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The Heart Beat The Heart Beat blog

Leaders are better at relationships, study finds

Is there a link between your job title and your love life?

By Kristin Wong Jan 22, 2013 7:53PM
From making the first move to maintaining the spark, relationships can be hard work. But some might have it easier than others. 

According to a recent study from the University of California at Berkeley, powerful people have a few advantages when it comes to dating and relationships. 

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For most of us, making the first move is downright nerve-racking. When it comes to approaching someone for a date, the possibility of rejection is enough to hold back even the most charismatic among us. But for those in positions of power, rejection is less of a risk.

Lead researcher Maya Kuehn conducted a series of experiments to test the impact of rejection on people in both high and low level workplace positions. In one experiment, subjects were told they weren't invited to a happy hour gathering, for example. Kuehn reported her findings:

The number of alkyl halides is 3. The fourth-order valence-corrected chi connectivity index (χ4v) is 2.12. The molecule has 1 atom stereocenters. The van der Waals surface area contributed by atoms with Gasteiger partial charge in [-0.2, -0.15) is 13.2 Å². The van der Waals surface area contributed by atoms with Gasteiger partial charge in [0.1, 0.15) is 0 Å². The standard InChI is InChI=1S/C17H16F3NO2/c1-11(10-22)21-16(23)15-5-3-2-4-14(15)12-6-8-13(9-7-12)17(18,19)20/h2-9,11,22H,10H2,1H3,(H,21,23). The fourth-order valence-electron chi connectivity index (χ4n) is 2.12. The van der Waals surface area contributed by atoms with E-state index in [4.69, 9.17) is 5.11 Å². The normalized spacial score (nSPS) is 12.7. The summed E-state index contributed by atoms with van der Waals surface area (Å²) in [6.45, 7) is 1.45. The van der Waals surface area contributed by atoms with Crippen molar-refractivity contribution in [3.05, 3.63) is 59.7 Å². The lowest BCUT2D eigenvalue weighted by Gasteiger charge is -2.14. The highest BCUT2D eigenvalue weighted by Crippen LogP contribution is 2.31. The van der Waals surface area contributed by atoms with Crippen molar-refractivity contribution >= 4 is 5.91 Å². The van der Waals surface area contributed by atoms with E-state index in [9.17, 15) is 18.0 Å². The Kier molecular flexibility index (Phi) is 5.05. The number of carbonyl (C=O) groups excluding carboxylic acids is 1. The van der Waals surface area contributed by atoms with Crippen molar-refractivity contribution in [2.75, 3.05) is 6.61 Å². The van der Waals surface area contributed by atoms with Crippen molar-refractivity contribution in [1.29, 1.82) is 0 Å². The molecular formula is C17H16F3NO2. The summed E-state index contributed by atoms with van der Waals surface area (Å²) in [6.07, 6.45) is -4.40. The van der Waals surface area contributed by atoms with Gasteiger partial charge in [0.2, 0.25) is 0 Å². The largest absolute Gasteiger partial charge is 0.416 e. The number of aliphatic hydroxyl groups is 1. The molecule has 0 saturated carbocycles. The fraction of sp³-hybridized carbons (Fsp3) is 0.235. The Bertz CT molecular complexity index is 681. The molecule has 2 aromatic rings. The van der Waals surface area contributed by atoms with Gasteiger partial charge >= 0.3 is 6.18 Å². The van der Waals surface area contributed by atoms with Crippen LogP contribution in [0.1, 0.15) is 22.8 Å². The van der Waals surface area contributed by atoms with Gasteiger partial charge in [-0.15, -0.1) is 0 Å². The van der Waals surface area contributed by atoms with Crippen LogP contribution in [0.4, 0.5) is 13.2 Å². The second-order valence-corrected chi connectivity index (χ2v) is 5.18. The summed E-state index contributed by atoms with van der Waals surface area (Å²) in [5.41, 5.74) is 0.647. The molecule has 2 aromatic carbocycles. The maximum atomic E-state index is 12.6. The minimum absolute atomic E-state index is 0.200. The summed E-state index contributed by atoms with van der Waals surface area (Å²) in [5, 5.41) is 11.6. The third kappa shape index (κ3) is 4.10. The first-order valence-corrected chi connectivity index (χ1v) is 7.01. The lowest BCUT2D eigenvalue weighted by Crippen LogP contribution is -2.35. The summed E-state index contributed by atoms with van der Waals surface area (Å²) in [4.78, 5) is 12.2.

"When rejected instead of accepted, subordinates reported lower self-esteem and greater negative emotion, but supervisors did not show an adverse reaction to rejection."  

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Theoretically, if you have subordinates, you probably have more game. Or you at least find the game less daunting.

In another experiment, Kuehn brought couples into a lab and videotaped them discussing problem solving tasks. Beforehand, she asked the couples to rate each other according to who had the most power in real-life relationships. Kuehn found that powerful people were more willing to work through problems with their partner. Meanwhile, the submissive partners were more negative about the conflict; they were less willing to find a solution with their significant other. The study seems to imply that powerful people are more willing to stick it out in tough times. 

While many of us find it difficult to connect with someone special, that connection might be easier for natural leaders, too. Kuehn found that the subjects in high-level positions were more willing to seek out opportunities to bond with others.

Jack Zenger, an author who specializes in leadership development, said: 

"The most important competency of inspiring leaders is their ability to make an emotional connection with those they lead." 

Overall, leaders are driven by interpersonal relationships. So perhaps it's only natural that they should jump over these romantic hurdles with ease. 

What do you think—are you a powerful person? If so, do you find it easier to maintain your love life, or are you just as afraid of conflict and rejection?

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Study: It takes men 20 minutes to decide if they want a second date
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Photo: Patrick Lane/Getty Images

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